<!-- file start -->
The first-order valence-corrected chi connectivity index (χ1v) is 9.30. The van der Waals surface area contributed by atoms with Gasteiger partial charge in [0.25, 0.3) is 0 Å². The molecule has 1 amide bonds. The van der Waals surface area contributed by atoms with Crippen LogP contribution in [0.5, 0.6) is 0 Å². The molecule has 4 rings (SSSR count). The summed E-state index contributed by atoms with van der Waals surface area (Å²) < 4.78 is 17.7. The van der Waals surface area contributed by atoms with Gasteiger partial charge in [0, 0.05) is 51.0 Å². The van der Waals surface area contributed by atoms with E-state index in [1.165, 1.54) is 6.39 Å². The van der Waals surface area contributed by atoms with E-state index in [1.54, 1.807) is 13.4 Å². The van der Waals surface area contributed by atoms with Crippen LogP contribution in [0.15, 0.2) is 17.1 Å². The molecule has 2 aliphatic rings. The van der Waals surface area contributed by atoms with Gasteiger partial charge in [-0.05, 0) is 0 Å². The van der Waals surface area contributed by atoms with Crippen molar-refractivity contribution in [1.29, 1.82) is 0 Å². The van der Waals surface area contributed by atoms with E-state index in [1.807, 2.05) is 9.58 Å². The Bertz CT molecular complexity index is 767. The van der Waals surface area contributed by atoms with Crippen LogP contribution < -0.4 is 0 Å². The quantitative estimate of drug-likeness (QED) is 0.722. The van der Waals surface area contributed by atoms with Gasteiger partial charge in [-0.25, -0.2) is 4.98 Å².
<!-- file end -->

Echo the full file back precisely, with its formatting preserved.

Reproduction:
The first-order valence-corrected chi connectivity index (χ1v) is 9.30. The van der Waals surface area contributed by atoms with Gasteiger partial charge in [0.25, 0.3) is 0 Å². The molecule has 1 amide bonds. The van der Waals surface area contributed by atoms with Crippen LogP contribution in [0.5, 0.6) is 0 Å². The molecule has 4 rings (SSSR count). The summed E-state index contributed by atoms with van der Waals surface area (Å²) < 4.78 is 17.7. The van der Waals surface area contributed by atoms with Gasteiger partial charge in [0, 0.05) is 51.0 Å². The van der Waals surface area contributed by atoms with E-state index in [1.165, 1.54) is 6.39 Å². The van der Waals surface area contributed by atoms with E-state index in [1.54, 1.807) is 13.4 Å². The van der Waals surface area contributed by atoms with Crippen LogP contribution in [0.15, 0.2) is 17.1 Å². The molecule has 2 aliphatic rings. The van der Waals surface area contributed by atoms with Gasteiger partial charge in [-0.05, 0) is 0 Å². The van der Waals surface area contributed by atoms with Crippen molar-refractivity contribution in [1.29, 1.82) is 0 Å². The van der Waals surface area contributed by atoms with E-state index in [1.807, 2.05) is 9.58 Å². The Bertz CT molecular complexity index is 767. The van der Waals surface area contributed by atoms with Crippen LogP contribution < -0.4 is 0 Å². The quantitative estimate of drug-likeness (QED) is 0.722. The van der Waals surface area contributed by atoms with Gasteiger partial charge in [-0.25, -0.2) is 4.98 Å².